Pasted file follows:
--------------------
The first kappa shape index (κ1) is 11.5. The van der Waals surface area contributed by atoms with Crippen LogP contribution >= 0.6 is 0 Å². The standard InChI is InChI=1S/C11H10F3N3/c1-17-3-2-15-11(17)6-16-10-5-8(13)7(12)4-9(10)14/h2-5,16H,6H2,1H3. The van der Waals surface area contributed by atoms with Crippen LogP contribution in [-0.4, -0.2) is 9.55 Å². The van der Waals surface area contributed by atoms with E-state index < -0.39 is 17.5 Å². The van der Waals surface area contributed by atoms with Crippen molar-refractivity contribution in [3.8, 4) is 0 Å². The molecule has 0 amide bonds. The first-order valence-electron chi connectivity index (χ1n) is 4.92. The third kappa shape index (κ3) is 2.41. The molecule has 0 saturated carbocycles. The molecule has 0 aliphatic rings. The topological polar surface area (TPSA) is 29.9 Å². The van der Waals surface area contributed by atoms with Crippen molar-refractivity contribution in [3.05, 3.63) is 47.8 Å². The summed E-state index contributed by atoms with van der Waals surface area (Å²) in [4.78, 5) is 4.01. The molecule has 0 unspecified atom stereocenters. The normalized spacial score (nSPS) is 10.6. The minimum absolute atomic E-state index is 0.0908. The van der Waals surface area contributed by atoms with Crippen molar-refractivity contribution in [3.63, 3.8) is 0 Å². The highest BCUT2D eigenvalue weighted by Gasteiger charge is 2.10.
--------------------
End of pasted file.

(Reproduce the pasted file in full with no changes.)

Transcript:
The first kappa shape index (κ1) is 11.5. The van der Waals surface area contributed by atoms with Crippen LogP contribution >= 0.6 is 0 Å². The standard InChI is InChI=1S/C11H10F3N3/c1-17-3-2-15-11(17)6-16-10-5-8(13)7(12)4-9(10)14/h2-5,16H,6H2,1H3. The van der Waals surface area contributed by atoms with Crippen LogP contribution in [-0.4, -0.2) is 9.55 Å². The van der Waals surface area contributed by atoms with E-state index < -0.39 is 17.5 Å². The van der Waals surface area contributed by atoms with Crippen molar-refractivity contribution in [3.8, 4) is 0 Å². The molecule has 0 amide bonds. The first-order valence-electron chi connectivity index (χ1n) is 4.92. The third kappa shape index (κ3) is 2.41. The molecule has 0 saturated carbocycles. The molecule has 0 aliphatic rings. The topological polar surface area (TPSA) is 29.9 Å². The van der Waals surface area contributed by atoms with Crippen molar-refractivity contribution in [3.05, 3.63) is 47.8 Å². The summed E-state index contributed by atoms with van der Waals surface area (Å²) in [4.78, 5) is 4.01. The molecule has 0 unspecified atom stereocenters. The normalized spacial score (nSPS) is 10.6. The minimum absolute atomic E-state index is 0.0908. The van der Waals surface area contributed by atoms with Crippen molar-refractivity contribution in [3.63, 3.8) is 0 Å². The highest BCUT2D eigenvalue weighted by Gasteiger charge is 2.10.